29 January 2018

29/01/18

In French, like in all languages, there are different ways to say the same thing, depending on the setting in which you find yourself. For example, when talking to your brother you would say, "Hi, what's up, bro! It's awesome you came to visit me!" To express the same intention but toward the President of the US, you would formulate it differently: "Good morning, Mr. President" I am certainly delighted you could come and visit me!"

The same holds true in French. Usually, the inverted form of formulating a question is considered more formal:

Comment-appelez-vous? -- What is your name? (formal register)
Tu t'appelles comment? -- What is your name? (familar register)

Here is a more in-depth link to an article discussing registers in the French language: https://www.thoughtco.com/french-register-1369374

-- Chris (not a native speaker).

Stewart

Kwiziq community member

29 January 2018

29/01/18

Thanks Chris, I had thought of 'elegant' and 'formal' as being quite different in meaning but I now see, in this context, that they have a similar meaning.

Héctor

Kwiziq community member

12 November 2016

1 reply

ww3

Bonjour. Im sorry, but I dont completely get the difference between this questions and the "qu'est-ce que" questions. Can you put here some examples and maybe some rules to contrast both, please?

Aurélie

Kwiziq language super star

22 November 2016

22/11/16

Bonjour Héctor !

Thanks for this suggestion, I've now added examples to the lesson as well as explanations.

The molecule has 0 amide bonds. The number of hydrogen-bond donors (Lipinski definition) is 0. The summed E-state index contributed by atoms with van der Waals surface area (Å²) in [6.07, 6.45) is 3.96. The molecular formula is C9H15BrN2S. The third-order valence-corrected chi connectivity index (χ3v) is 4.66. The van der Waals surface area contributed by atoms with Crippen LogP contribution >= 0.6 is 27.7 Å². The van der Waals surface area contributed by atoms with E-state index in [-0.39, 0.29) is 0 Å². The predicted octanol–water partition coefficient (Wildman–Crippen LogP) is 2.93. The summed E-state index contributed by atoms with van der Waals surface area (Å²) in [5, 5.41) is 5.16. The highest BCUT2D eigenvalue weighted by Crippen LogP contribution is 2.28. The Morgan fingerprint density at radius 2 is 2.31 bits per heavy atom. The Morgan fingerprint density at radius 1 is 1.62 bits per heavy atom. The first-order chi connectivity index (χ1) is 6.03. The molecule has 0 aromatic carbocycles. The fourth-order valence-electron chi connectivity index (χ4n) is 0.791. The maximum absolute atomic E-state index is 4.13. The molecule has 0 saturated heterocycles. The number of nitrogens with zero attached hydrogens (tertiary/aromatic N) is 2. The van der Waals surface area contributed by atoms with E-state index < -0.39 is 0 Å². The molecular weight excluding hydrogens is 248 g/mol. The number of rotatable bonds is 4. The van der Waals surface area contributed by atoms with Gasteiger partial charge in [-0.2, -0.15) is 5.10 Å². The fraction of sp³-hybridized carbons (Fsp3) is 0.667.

I hope that's helpful!

Judy

Kwiziq community member

14 October 2016

1 reply

What about ce que. not sure when to add the 'ce'

Aurélie

Kwiziq language super star

14 October 2016

14/10/16

Bonjour Judy !

First of all, remember that "ce que" is never used to ASK a question, so no ambiguity there :)
As for the difference of usage between "que" and "ce que" when they introduce a clause in a sentence, here is the link to a lesson which should clarify that point for you:
https://progress.lawlessfrench.com/revision/grammar/ce-que-what-which-relative-pronouns

I hope that's helpful!

Chris

Kwiziq community member

2 June 2016

3 replies

''Qu'aiment-ils?''

I understand why this is a contraction of "Que aiment" and therefore means What do they like, but why can't it also be a contraction of "Qui aiment" and therefore Who do they love?

Aurélie

Kwiziq language super star

2 June 2016

2/06/16

Bonjour Chris !


The answer is simple: you cannot never contract qui into qu', as it ends in 'i' and not 'e'.


I hope that's helpful!
À bientôt !

ly fen

Kwiziq community member

22 June 2016

22/06/16

Bonjour, sometimes they write " si l'on ferait cela?" why there's the letter "L" between the si et on? thanks in advance.

HemaKumari

Kwiziq community member

23 January 2018

23/01/18

I thinks it's because the 'le' (equivalent of 'it') is contracted to l' in front of a vowel
so the sentence without the contractions would be: si le on ferait cela?
Getting that for you now.